I explained that I could still vacuum just fine and didn't want to take the time or make the effort to fix the handle. "This is why men were invented!" he proclaimed.
Um. Okay. That's weird. And I went back to washing the dishes.
Ten minutes later, he calls me in to the living room. . . to show me this:
Apparently women can't wield the duct tape with the skill or finesse of a man.
His sister tried to take credit (by being in the picture with him).

I just think it's funny any time she picks on him--she does it so rarely.

So, now, thanks to my Man, my vacuum cleaner has a handle again.
With duct tape all over it.
Yahoo.

Saturday, December 26, 2009

A Great Wish

I grew up in a card playing family--specifically a Pinochle playing family. (I wrote more about it here.) My husband has never learned and my children are just beginning to learn the game. It is fairly difficult, but SO fun. So fun.

It's an old person game and I love old people. I love their papery skin, their watery eyes, their shaky hands. I love when they jest with one another (especially a couple that has been married more than forty years), when they sing songs they sang in elementary school, and when they become exasperated with modern changes. I love their movies, their stars, their clothes, and their goodness. Mostly, though, I love their stories. I can sit at my grandmother's feet for hours as she talks about her life. It isn't too hard to get them going. They are just as sick of talking about their bunions and diabetes as you are sick of hearing about it. Sometimes the elderly get lost in their ailments, but ask about their first house or their first child or their older sister and they become a completely different person. Their eyes light up, they smile, they wave arthritic hands in the air and scoot to the edge of the seat on their walker. Sometimes tears will come and you'll get the chance to feel with them the loss of their livelihood or sweetheart or baby. Your heart may break as they describe their loneliness or feelings of depression because of their whole spirits stuck in broken bodies. Our grandparents are so full of good information and helpful advice. I rarely leave a conversation without payment of one kind or another. I just love old people.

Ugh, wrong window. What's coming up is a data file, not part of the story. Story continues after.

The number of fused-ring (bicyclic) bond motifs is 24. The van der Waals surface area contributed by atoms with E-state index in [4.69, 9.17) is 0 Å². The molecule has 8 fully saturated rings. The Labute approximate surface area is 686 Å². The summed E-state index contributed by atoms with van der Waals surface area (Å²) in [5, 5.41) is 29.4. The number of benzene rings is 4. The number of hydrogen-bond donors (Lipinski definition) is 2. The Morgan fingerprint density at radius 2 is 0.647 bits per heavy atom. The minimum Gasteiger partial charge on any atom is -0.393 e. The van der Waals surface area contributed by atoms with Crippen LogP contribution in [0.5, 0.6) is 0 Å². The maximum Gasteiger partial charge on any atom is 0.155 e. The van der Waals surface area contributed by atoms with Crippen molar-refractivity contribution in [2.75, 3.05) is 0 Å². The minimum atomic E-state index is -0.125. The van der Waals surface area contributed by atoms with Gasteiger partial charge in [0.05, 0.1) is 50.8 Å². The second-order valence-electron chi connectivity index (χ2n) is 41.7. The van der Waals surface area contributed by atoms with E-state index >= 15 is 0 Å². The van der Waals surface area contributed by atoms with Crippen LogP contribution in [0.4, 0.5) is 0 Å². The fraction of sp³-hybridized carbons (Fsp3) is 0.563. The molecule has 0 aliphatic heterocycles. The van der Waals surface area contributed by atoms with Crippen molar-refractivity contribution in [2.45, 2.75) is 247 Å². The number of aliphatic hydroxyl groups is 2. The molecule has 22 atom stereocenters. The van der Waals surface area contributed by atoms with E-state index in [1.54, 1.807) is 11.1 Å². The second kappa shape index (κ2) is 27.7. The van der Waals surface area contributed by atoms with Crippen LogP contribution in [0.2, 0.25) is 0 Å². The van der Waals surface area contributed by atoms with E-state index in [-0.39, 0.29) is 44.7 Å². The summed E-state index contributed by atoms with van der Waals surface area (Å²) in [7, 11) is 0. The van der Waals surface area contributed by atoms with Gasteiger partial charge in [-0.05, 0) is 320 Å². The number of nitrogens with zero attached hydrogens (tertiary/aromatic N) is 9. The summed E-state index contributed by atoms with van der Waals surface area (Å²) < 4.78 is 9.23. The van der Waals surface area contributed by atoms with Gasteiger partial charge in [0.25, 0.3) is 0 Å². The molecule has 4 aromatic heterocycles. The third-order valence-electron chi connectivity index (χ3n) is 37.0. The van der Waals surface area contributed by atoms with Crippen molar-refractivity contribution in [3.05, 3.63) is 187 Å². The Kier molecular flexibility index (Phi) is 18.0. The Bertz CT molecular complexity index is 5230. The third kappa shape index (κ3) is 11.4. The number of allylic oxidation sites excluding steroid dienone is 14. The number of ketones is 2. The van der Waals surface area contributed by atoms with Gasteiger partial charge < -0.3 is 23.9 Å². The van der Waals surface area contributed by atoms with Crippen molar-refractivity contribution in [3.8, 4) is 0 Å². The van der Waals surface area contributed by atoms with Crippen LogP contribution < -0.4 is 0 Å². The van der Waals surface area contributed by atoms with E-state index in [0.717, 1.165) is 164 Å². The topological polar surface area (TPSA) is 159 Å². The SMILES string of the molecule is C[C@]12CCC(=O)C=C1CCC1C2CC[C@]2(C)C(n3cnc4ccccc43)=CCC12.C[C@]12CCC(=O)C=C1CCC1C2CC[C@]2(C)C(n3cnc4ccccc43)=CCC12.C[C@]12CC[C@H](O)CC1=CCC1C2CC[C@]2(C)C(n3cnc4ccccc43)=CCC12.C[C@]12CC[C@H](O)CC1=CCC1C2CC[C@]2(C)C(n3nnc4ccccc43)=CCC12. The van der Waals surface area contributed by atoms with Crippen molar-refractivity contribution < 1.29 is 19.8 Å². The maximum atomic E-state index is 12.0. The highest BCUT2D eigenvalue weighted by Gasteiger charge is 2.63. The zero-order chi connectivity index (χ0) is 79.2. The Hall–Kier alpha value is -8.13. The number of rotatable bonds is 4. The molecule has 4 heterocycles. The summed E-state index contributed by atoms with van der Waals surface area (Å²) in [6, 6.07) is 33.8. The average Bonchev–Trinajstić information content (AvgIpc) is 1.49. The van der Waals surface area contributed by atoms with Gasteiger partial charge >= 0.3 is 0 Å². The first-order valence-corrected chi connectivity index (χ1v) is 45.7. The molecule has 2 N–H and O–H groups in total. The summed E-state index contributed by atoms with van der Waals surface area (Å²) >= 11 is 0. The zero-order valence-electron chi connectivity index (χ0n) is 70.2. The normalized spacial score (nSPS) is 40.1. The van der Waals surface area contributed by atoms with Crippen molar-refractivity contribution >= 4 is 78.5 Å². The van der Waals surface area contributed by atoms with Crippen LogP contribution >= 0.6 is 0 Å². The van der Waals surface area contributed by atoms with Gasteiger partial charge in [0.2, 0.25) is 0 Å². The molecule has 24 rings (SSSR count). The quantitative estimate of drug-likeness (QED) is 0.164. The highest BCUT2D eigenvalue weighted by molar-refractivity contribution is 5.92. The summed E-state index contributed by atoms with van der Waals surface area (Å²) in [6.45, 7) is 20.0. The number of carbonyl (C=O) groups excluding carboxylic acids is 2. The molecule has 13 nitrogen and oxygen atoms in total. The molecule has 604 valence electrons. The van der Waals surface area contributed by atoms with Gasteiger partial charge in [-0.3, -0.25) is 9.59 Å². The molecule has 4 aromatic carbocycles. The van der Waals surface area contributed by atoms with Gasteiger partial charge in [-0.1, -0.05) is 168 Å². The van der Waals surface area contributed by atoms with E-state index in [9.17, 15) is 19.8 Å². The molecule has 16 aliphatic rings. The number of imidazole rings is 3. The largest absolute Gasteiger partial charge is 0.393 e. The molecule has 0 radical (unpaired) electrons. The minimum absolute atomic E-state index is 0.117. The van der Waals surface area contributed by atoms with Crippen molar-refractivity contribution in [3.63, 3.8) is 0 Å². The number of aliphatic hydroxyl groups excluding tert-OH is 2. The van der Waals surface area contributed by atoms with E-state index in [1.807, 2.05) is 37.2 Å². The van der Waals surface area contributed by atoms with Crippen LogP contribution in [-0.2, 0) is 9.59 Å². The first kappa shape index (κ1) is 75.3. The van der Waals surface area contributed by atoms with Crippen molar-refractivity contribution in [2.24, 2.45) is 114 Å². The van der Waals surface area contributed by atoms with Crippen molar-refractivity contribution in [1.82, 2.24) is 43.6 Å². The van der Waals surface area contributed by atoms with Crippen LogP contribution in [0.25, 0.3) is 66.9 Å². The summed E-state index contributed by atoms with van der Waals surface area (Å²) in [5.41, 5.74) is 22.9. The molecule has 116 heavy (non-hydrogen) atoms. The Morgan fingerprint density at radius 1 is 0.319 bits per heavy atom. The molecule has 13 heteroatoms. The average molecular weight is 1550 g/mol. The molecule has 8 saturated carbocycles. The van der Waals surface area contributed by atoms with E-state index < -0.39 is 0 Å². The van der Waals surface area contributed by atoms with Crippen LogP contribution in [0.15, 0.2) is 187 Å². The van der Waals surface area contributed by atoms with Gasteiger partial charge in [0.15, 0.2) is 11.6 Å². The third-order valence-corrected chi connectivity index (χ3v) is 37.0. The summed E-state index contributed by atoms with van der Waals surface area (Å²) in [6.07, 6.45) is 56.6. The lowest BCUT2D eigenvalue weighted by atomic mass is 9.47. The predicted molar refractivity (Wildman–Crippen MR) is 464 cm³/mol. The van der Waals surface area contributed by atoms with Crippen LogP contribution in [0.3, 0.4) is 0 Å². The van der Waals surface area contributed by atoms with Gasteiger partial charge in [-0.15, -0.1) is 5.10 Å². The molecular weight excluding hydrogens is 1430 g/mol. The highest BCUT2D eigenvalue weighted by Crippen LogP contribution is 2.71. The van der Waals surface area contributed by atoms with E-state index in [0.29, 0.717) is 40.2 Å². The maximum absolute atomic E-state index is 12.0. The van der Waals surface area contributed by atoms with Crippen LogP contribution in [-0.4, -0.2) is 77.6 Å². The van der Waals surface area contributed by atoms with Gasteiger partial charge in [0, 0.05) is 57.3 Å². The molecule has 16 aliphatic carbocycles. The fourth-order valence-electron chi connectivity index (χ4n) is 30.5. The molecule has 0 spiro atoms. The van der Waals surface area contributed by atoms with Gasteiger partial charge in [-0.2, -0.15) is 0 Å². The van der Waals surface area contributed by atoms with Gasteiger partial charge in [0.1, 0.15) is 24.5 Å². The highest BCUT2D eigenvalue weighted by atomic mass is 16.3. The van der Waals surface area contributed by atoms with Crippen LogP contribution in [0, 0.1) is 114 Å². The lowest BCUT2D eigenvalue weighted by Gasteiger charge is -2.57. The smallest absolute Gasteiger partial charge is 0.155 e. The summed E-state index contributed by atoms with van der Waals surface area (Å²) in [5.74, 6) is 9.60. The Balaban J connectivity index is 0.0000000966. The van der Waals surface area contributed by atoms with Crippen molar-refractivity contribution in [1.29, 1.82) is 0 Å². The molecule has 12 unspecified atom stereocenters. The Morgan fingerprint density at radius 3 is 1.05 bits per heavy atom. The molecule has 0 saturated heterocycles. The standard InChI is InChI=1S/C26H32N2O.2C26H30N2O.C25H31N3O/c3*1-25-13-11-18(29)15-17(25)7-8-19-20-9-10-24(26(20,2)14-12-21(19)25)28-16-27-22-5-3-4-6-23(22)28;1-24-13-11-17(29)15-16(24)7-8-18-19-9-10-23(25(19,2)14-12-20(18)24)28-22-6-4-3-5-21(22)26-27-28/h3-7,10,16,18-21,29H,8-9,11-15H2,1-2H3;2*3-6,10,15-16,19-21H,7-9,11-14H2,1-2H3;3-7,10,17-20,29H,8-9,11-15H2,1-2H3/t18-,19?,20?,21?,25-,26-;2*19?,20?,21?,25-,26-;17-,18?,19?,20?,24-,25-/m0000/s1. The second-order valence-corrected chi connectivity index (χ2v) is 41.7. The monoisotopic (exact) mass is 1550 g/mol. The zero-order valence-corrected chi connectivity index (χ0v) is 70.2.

When my children were small, I had a stroke of genius. I decided that during the day, when my children were all in school, I would go play Pinochle with the old people. Once a week, say, I'd go and play for a hour and a half. I'd get my fix of stories, advice, and love and maybe I could help them think about something besides their pain. Maybe we'd even laugh a bit.
Then I decided to home school. There will never be a "when my children are all in school."
The other night, my son's scout pack delivered gifts that they had purchased with extra fund-raiser money to the Veteran's Home in our town.
The boys sang a few carols and then handed out packages filled with cologne, sugar-free candy, socks, and so on. I found a seat and started chatting with a fella about the Spencer Tracy/Katherine Hepburn movie that was on. We had a right jolly ol' time. In that twenty minute conversation, he expressed how depressing the nursing home was. He had lived a vivacious life for ninety years and here he was stuck in this stinky, lonely place. We shook our heads and smiled as he told me about his daughter making him hire someone to do his lawn and then, after he quite working in his yard, he had his first heart attack. He told me about his wife's death twelve years ago. With tears in his eyes, "Damn, I loved that lady." You get awfully used to a person after forty-nine years, I suppose. Then, when he opened his gift and found cologne, tears came to our eyes for a different reason. With riotous laughter, we read the label: For the rugged adventurer. The fragrance of seduction, blah, blah, blah. The dude was nearly one hundred years old. He weren't lookin' for no "rugged adventure!"